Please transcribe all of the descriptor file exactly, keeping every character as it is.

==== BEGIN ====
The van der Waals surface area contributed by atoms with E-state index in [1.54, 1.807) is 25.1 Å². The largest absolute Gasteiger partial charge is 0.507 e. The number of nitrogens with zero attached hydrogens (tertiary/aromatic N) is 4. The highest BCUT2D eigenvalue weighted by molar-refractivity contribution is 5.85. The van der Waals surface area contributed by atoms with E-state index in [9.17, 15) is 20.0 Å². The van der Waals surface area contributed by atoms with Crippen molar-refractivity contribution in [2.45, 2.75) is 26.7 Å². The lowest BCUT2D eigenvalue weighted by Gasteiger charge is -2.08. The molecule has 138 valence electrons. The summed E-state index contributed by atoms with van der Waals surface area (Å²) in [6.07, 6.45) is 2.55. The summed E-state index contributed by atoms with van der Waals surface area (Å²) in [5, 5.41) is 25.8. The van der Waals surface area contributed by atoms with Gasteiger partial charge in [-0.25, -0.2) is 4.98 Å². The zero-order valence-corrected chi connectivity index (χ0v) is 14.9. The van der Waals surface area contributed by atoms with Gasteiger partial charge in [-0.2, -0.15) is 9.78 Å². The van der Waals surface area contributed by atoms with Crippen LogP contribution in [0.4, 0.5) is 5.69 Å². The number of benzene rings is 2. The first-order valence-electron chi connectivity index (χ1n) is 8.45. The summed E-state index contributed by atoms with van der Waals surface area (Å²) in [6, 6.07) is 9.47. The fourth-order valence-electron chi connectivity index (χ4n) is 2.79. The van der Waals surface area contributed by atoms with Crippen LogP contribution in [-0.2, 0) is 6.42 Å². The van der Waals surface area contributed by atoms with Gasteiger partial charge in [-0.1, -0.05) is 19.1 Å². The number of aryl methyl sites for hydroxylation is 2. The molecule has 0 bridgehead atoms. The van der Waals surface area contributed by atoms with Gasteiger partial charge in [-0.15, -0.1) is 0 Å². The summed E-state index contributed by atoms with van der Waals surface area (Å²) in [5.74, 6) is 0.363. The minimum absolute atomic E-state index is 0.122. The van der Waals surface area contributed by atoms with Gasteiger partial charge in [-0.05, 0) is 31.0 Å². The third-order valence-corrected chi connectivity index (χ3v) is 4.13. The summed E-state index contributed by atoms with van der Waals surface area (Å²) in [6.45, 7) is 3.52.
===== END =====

The van der Waals surface area contributed by atoms with E-state index in [1.54, 1.807) is 25.1 Å². The largest absolute Gasteiger partial charge is 0.507 e. The number of nitrogens with zero attached hydrogens (tertiary/aromatic N) is 4. The highest BCUT2D eigenvalue weighted by molar-refractivity contribution is 5.85. The van der Waals surface area contributed by atoms with E-state index in [9.17, 15) is 20.0 Å². The van der Waals surface area contributed by atoms with Crippen molar-refractivity contribution in [2.45, 2.75) is 26.7 Å². The lowest BCUT2D eigenvalue weighted by Gasteiger charge is -2.08. The molecule has 138 valence electrons. The summed E-state index contributed by atoms with van der Waals surface area (Å²) in [6.07, 6.45) is 2.55. The summed E-state index contributed by atoms with van der Waals surface area (Å²) in [5, 5.41) is 25.8. The van der Waals surface area contributed by atoms with Gasteiger partial charge in [-0.25, -0.2) is 4.98 Å². The zero-order valence-corrected chi connectivity index (χ0v) is 14.9. The van der Waals surface area contributed by atoms with Gasteiger partial charge in [-0.2, -0.15) is 9.78 Å². The van der Waals surface area contributed by atoms with Crippen LogP contribution in [0.4, 0.5) is 5.69 Å². The number of benzene rings is 2. The first-order valence-electron chi connectivity index (χ1n) is 8.45. The summed E-state index contributed by atoms with van der Waals surface area (Å²) in [6, 6.07) is 9.47. The fourth-order valence-electron chi connectivity index (χ4n) is 2.79. The van der Waals surface area contributed by atoms with Crippen LogP contribution in [-0.2, 0) is 6.42 Å². The van der Waals surface area contributed by atoms with Gasteiger partial charge in [-0.1, -0.05) is 19.1 Å². The number of aryl methyl sites for hydroxylation is 2. The molecule has 0 bridgehead atoms. The van der Waals surface area contributed by atoms with Gasteiger partial charge in [-0.15, -0.1) is 0 Å². The summed E-state index contributed by atoms with van der Waals surface area (Å²) in [5.74, 6) is 0.363. The minimum absolute atomic E-state index is 0.122. The van der Waals surface area contributed by atoms with Gasteiger partial charge in [-0.05, 0) is 31.0 Å². The third-order valence-corrected chi connectivity index (χ3v) is 4.13. The summed E-state index contributed by atoms with van der Waals surface area (Å²) in [6.45, 7) is 3.52.